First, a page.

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Blaine County says sheriff can't accept reimbursement funds for jailing undocumented people

Hailey, Idaho
Flickr Creative Commons

The Blaine County Commissioners rejected a request from the county sheriff’s office to participate in a federal reimbursement program that covers some costs of incarcerating undocumented immigrants.

A few community members and immigrant rights advocates asked the commissioners to reject the funds in public comments during a meeting last week.

“The optics of the county taking federal money as a reimbursement for holding undocumented people does not look good for an organization that states that they care about the community,” said Blanca Romero Green, who works at The Hunger Coalition.

The program is called the State Criminal Alien Assistance Program, or SCAAP, and under it states and counties can get reimbursed for some costs associated with incarcerating undocumented people who have committed crimes. They have to be jailed for more than four consecutive days and have been convicted of a felony or two misdemeanors.

Thirteen counties in Idaho, plus the Idaho Department of Correction, participate, including Bonneville, Canyon and Twin Falls counties.

The Ada County Sheriff’s Office decided to stop receiving SCAAP funds in 2020, according to reporting by the Idaho Press. It did so after a rule change was announced that would require local entities to submit, not just the names and dates of birth of an inmate to U.S. Immigration and Customs Enforcement (ICE), but also their home addresses.

Blaine County has received the funds since 2001. But last week, the county commissioners voted against the Blaine County Sheriff’s Office's request to accept its fiscal year 2020 payment of about $14,600.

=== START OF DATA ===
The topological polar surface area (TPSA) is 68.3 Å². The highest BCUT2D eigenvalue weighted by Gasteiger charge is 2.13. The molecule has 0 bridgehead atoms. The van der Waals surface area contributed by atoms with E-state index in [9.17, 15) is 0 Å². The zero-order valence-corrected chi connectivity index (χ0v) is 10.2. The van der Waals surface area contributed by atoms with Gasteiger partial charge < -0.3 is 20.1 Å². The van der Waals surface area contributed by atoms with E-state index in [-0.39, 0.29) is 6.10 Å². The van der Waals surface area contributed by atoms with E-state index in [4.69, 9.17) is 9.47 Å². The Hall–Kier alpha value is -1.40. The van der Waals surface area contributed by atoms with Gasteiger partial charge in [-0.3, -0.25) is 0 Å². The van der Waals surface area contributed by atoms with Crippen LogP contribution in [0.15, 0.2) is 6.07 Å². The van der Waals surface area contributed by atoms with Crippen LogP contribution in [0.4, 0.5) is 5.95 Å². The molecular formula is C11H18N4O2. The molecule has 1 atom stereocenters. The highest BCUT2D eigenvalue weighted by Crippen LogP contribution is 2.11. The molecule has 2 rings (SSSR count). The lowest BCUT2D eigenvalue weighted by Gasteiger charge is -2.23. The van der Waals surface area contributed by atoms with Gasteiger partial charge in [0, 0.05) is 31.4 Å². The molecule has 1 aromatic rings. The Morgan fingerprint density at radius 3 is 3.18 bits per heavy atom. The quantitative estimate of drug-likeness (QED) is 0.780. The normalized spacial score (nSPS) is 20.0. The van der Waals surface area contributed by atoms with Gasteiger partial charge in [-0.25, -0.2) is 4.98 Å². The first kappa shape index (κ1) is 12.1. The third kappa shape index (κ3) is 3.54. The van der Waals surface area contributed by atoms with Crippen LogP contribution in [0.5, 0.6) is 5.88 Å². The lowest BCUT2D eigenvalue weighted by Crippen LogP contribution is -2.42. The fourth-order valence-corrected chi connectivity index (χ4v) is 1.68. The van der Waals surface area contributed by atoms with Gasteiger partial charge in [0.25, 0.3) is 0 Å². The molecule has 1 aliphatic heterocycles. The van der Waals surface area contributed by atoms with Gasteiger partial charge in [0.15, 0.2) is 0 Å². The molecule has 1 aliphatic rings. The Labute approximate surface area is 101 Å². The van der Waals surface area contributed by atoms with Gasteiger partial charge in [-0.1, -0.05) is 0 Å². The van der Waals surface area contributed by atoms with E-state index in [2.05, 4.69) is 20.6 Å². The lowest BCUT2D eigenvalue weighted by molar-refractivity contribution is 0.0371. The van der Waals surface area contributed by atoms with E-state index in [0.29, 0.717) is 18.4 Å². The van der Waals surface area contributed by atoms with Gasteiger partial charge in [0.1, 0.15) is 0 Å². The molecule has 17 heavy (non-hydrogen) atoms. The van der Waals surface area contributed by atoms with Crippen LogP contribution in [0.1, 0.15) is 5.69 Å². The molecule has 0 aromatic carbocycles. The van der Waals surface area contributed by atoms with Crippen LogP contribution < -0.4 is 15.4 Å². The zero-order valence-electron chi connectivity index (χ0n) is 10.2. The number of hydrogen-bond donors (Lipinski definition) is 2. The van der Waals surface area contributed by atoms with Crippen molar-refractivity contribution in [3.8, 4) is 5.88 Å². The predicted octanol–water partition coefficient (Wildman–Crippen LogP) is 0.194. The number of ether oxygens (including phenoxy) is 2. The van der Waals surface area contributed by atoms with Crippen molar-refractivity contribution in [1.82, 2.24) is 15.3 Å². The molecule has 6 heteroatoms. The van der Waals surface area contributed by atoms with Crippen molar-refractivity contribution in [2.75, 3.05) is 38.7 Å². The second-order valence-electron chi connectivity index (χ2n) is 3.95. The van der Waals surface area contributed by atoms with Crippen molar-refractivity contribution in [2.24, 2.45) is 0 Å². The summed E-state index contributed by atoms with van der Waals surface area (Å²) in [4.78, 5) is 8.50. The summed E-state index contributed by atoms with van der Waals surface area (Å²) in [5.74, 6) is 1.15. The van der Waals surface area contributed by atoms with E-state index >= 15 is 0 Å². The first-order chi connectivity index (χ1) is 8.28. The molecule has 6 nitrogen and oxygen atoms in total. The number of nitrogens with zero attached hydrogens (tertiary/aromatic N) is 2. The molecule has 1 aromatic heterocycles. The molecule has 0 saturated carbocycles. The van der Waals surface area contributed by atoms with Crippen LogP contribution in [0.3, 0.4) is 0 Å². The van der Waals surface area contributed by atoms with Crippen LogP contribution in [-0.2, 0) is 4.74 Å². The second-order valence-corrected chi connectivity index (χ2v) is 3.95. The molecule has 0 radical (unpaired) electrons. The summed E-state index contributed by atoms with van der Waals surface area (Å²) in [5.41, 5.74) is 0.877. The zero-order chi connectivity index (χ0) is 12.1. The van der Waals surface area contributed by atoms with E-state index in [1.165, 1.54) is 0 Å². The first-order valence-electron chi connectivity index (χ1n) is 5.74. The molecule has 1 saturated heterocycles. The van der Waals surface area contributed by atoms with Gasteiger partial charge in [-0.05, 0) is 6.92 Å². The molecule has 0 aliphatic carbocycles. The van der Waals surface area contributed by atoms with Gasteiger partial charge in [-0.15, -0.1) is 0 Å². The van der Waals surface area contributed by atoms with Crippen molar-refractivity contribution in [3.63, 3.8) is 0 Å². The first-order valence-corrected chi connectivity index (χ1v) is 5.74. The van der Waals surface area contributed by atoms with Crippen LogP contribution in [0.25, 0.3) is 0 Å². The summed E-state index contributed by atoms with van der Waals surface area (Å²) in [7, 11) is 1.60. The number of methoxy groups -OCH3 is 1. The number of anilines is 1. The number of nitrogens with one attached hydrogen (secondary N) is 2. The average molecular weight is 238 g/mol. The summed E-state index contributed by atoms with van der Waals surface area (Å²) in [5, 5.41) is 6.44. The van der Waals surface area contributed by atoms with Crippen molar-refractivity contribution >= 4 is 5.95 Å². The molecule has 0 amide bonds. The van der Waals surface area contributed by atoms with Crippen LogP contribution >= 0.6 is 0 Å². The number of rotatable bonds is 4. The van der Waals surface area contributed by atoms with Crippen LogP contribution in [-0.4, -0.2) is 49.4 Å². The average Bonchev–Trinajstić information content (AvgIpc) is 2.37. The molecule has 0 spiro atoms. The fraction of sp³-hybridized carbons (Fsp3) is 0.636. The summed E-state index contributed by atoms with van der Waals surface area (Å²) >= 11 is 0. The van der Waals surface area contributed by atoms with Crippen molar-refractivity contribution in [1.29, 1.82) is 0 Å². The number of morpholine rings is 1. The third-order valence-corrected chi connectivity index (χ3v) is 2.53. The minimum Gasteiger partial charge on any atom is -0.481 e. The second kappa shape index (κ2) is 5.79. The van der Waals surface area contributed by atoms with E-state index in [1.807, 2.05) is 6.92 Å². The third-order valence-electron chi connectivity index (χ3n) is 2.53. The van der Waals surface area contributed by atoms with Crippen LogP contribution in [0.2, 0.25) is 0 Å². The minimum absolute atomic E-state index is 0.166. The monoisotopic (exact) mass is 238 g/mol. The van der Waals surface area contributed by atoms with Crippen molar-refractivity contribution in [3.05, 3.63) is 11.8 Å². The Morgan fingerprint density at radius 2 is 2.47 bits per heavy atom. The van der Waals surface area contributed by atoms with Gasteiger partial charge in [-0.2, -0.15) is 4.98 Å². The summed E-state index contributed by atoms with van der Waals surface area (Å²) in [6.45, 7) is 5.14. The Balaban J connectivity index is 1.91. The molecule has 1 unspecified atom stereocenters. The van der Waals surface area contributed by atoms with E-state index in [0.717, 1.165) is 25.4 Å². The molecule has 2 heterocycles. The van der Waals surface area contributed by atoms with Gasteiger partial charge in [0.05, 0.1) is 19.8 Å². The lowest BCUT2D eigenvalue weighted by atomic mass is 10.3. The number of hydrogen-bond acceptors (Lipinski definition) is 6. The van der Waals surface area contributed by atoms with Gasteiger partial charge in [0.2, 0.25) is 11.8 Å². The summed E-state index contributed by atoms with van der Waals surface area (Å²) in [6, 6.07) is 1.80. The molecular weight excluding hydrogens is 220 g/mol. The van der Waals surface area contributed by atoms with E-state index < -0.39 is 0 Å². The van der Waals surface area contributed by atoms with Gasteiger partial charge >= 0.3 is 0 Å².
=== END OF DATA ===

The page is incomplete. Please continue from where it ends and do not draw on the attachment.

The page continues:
After about 20% of the sum is handed over to a third-party processor, the money can go toward salaries and overtime for corrections officers, training or construction costs.

During discussions about whether to accept the grant funds, county commissioners acknowledged they had broader concerns.

“I don’t know if my individual issue is with this particular grant,” said Commissioner Angenie McCleary. “It’s with the public, and even the commissioners, but particularly the public, not having a clear idea of what happens with the sheriff’s office.”

“Is our justice system equitable? Is racial profiling happening? If it is, how do we go about making some of those changes,” said Commissioner Muffy Davis.

Blaine County Sheriff Steve Harkins, who was not there for the discussion, said in a lengthy Facebook post afterward that he’s “appalled” by the commissioners’ statements, which he said undermine the work of his deputies who do not profile people based on their race and have worked hard to build trust in the community.

He, too, seemed to think the issue was larger than the SCAAP funds — he said the commissioners don’t like that his department cooperates with ICE.

“As the Sheriff of Blaine County, I do not feel it is in the best interest of our community to release serious offenders, who happen to be undocumented non-citizens, back into our community,” he wrote.

Harkins ended his statement by saying undocumented people in the community should feel comfortable calling law enforcement if they are victims of a crime.

The Blaine County Commissioners said they could re-evaluate applying for the SCAAP funds in the future.

Find reporter Rachel Cohen on Twitter @racheld_cohen

Copyright 2022 Boise State Public Radio

I cover environmental issues, outdoor recreation and local news for Boise State Public Radio. Beyond reporting, I contribute to the station’s digital strategy efforts and enjoy thinking about how our work can best reach and serve our audience. The best part of my job is that I get to learn something new almost every day.

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